This results in incomparably splendid music, a pre-orgasmic, unexploded intensity informed by the erosive traits of hardly manageable anxiety. Visceral sensations that are pretty strange to find in such a context, all the more startling given the evident logic at work: the artists in full control of the procedures, never trespassing the borders of aural congruity, yet eliciting a matchless transcendence. Every additional spin introduces new factors: what at first seems impenetrable becomes perfectly clear the second time around, whereas the firm memories of certain combinations get instead sabotaged by subsequent listens. The naked truth, according to what the rational mind suggests, is that I’m trying to come to terms with this album’s weight, unsure about the implications hiding under the manifest impression. The gut feeling says that we’re in presence of a landmark recording.” - Massimo Ricci, Touching Extremes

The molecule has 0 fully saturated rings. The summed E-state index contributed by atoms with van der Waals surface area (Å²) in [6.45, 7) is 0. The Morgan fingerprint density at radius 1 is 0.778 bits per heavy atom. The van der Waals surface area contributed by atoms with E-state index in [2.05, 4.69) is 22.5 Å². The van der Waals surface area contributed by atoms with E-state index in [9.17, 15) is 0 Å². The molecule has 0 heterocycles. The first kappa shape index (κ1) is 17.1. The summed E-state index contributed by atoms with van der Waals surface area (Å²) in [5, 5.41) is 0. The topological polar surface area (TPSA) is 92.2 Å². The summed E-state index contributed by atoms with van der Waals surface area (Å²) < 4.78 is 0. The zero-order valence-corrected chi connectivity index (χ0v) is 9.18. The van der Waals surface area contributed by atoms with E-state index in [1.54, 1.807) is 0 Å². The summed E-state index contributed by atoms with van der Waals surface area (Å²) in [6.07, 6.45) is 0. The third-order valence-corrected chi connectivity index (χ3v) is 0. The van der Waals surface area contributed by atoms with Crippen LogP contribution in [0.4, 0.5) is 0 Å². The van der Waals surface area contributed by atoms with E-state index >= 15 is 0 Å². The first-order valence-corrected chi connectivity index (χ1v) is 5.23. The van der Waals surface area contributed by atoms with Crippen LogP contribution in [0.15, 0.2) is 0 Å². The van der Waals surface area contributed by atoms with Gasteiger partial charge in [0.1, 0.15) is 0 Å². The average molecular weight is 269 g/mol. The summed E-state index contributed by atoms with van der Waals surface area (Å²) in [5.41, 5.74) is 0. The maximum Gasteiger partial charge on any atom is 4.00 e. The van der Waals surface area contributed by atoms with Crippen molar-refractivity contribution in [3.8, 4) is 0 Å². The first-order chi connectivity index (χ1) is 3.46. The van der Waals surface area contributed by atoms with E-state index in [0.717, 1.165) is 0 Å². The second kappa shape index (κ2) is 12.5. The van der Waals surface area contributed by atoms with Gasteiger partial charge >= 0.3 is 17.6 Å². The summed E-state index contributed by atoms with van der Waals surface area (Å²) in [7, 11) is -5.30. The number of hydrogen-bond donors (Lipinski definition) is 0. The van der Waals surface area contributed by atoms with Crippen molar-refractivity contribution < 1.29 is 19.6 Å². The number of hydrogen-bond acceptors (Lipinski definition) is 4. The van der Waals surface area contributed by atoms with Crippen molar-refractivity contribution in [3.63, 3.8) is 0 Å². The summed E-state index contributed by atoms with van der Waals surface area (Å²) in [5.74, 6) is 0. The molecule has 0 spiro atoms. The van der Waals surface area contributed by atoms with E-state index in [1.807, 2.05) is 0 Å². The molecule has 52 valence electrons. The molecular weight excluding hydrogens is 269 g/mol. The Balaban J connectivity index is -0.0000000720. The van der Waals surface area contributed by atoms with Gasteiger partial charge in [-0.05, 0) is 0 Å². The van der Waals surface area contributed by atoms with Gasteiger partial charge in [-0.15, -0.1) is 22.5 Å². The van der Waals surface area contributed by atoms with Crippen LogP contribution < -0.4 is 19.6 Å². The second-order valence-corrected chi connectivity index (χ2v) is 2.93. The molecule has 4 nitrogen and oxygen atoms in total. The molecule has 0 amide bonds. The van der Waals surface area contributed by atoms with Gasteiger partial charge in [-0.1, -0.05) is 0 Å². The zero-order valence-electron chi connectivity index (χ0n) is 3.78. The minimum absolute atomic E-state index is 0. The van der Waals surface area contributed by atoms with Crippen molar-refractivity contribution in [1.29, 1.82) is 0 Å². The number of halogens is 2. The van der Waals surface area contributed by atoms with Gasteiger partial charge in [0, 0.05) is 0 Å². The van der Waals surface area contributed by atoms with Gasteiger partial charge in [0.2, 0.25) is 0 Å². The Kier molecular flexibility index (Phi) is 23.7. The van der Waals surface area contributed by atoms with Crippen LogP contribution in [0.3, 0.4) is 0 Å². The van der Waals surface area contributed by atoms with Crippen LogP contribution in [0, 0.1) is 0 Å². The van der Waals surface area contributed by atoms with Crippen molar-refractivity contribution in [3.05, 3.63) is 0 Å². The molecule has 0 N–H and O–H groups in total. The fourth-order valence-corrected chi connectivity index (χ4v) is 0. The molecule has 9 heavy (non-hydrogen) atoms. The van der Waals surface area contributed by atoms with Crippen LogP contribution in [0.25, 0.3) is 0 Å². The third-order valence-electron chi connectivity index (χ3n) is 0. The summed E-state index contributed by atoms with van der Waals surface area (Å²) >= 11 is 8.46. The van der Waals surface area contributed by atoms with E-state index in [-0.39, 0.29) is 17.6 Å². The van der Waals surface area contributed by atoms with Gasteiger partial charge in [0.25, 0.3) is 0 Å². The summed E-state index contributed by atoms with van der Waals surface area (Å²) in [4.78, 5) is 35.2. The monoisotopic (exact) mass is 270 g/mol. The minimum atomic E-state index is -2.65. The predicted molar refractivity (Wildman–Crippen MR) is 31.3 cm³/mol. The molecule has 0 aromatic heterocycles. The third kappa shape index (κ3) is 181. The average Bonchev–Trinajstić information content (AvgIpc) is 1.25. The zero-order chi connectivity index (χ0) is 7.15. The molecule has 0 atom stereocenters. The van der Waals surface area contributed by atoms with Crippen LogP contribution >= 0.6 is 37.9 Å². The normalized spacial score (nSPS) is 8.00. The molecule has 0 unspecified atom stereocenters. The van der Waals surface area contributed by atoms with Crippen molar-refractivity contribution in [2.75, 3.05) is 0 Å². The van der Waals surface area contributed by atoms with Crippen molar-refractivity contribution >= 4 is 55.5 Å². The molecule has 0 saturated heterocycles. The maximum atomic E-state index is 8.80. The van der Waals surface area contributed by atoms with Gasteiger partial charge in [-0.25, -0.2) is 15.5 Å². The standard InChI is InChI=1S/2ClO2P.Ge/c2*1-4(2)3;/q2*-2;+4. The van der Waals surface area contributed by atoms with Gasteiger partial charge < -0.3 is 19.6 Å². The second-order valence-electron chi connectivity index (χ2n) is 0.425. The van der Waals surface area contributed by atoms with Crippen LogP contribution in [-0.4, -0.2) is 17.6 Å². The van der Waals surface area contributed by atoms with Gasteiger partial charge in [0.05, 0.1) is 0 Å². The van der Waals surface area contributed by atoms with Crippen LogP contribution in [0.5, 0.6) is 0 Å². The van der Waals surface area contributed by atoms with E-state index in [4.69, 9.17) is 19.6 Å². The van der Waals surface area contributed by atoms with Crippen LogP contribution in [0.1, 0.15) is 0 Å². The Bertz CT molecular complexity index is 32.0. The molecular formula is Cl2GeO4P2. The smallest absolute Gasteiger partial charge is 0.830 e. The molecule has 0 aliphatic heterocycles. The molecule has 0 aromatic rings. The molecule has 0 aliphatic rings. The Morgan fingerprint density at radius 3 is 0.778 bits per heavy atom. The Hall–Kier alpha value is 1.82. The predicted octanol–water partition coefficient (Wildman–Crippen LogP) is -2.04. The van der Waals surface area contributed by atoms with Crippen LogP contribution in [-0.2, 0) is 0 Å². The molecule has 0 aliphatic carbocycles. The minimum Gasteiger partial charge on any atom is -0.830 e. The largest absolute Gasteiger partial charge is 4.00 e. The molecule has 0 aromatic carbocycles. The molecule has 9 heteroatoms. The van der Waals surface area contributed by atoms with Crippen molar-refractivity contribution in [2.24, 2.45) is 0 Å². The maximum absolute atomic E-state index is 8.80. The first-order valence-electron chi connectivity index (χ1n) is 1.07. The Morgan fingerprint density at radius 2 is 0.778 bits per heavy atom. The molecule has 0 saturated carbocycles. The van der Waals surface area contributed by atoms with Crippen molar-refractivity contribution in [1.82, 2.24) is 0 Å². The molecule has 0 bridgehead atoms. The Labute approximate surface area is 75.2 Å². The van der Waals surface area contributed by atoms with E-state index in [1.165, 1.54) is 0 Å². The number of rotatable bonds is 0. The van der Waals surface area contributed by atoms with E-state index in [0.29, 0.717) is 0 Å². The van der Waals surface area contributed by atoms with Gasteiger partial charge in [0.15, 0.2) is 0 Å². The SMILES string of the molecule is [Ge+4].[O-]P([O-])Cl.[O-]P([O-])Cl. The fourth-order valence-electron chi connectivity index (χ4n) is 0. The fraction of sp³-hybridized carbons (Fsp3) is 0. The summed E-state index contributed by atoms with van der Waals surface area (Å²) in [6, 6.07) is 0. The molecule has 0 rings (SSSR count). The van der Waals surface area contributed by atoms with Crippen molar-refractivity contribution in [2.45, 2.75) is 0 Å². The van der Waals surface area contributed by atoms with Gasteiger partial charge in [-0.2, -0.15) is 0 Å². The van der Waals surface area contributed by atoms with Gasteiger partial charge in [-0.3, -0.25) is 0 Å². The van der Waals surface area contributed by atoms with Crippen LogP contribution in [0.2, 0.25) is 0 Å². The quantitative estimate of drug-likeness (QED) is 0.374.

“Another Timbre's catalogue contains several documents of improvised activities in England circa January 2009. Among the finest I've heard is this meeting of Rhodri Davies (electric harp), Michel Doneda (soprano saxophone), Phil Minton (vocals), Louisa Martin (laptop), and Lee Patterson (sound, field recordings), recorded in the Church of St. James the Lesser in Midhopestones outside Sheffield. The ensemble feels its way into the music, exploring the resonance of the space with some billowing low-end oscillation framed by long scraping noises. With instrumentation of this sort, the music generally succeeds to the extent that performers can avoid the relatively well-worn paths of obvious contrast or excessive mimesis. Living in the space between these two approaches is the more difficult improvisational task, and one realized very effectively here. After the opening minutes, there is a lengthy section where the plucked metal from Davies' harp files down the serrated edges of Doneda's soprano and Minton's ragged exhalations (with laptop burbles from Martin and much mystery from Patterson). "Crow Edge" occupies the opposite end of the sonic spectrum: for much of its duration it’s a very spare environment, with dog whistles from Minton and Doneda, lots of rests and pauses, and faint crackle and tones. Then it's as if gravity gathers things together; the sounds land, suspended, in something grainy and murky, with Minton perfectly echoing some mid-range oscillation as the scrapes and spit rise again. The final "Wharncliffe Side" is equally enigmatic: the introduction sounds like it's modulated one and a half steps from the previous pieces, but after lingering in this quasi-tonal area for several minutes, the music seems to wheeze and break down, creaking and hissing. Occasional dull, rusty bells recall Alvin Curran's Maritime Rites field recordings, and the whole thing ends with a deep phlegmy rattle. Great stuff.” - Jason Bivins, Paris Transatlantic